Organisms in the deepest and most unexplored parts of the world are eating plastic

A British research team exploring deep ocean trenches have found plastics in the digestive systems of organisms that live there. This is the first evidence that plastic has entered the deep sea food chain, suggesting that this ecosystem could become the final sink for marine plastic debris.

In 2018, a plastic bag was found at the bottom of the Mariana Trench, the deepest place on Earth at more than 7-miles deep. This is deeper than Mount Everest is tall. Now, plastics have also been found inside the organisms dwelling there. The research team studied amphipods, which are mini crustaceans a bit like shrimp that scavenge on the seafloor, detecting food odours using taste buds on their legs. The team’s findings, which were published in the journal Royal Society Open Science, were that more than 80% of amphipods had plastic fibres or particles in their stomachs, and that the deeper the organism was caught, the more fibres present. In the Mariana Trench, 100% of amphipods dissected had plastics within them.

What is worrying is that the team found plastics in amphipods across the globe, from Japan to Chile, suggesting that plastics have spread to all corners of the ocean. At the sea surface, forces such as wave action and UV radiation can break plastic down but in the deep ocean this does not occur. It has been suggested that these deep ocean trenches could become the final sink for marine plastic, with nowhere else to go. As one scientist put it: ‘what you put in the trench stays in the trench’.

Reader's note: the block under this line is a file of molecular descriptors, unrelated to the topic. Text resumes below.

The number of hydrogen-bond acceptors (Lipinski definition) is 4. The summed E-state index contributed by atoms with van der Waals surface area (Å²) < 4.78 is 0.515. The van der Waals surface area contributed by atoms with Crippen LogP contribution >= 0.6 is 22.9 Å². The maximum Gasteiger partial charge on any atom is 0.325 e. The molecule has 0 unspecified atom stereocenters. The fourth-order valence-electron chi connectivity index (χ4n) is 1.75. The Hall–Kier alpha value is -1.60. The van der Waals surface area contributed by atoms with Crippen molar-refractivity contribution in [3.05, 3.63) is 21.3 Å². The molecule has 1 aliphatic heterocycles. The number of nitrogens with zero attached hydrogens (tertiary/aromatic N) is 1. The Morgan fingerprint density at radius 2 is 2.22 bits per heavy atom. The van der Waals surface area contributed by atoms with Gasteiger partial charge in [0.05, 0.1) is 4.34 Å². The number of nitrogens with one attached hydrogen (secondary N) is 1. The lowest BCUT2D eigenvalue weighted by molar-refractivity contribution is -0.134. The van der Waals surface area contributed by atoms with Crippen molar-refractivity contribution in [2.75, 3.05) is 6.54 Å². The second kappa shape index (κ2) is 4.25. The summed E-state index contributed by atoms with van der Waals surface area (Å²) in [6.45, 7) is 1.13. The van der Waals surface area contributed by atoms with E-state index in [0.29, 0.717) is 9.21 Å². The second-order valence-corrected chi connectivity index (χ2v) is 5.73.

The amphipods studied are near the bottom of the food chain, and are eaten by larger fish, which are eaten by even larger predators and so on. As the amphipods contain plastics, these contaminants will be passed onto predators when the amphipod is eaten, so it is expected that plastics are spreading throughout the food chain. Is this a problem? That is the question which the researchers will address next, to see if the plastic ‘is causing any harm’. Previous studies have shown that toxins stick to and accumulate on plastics, which can have harmful effects on the organisms that ingest them such as changing hormone levels, altering gene expression and disrupting reproduction.

Research will continue, but as Anela Choy of the University of California said: ‘we certainly don’t need decades of further scientific study to necessitate more responsible behaviour and policies now’. Action is needed to stop plastic pollution at the source. This doesn’t necessarily mean that plastic is evil or shouldn’t be used, just that it doesn’t belong in the environment. We must be mindful of and clever with the ways that we use plastic, focusing on reducing use, recycling and reusing. Let’s not let the deep ocean become a plastic wasteland.

 

Author: Liz Heard

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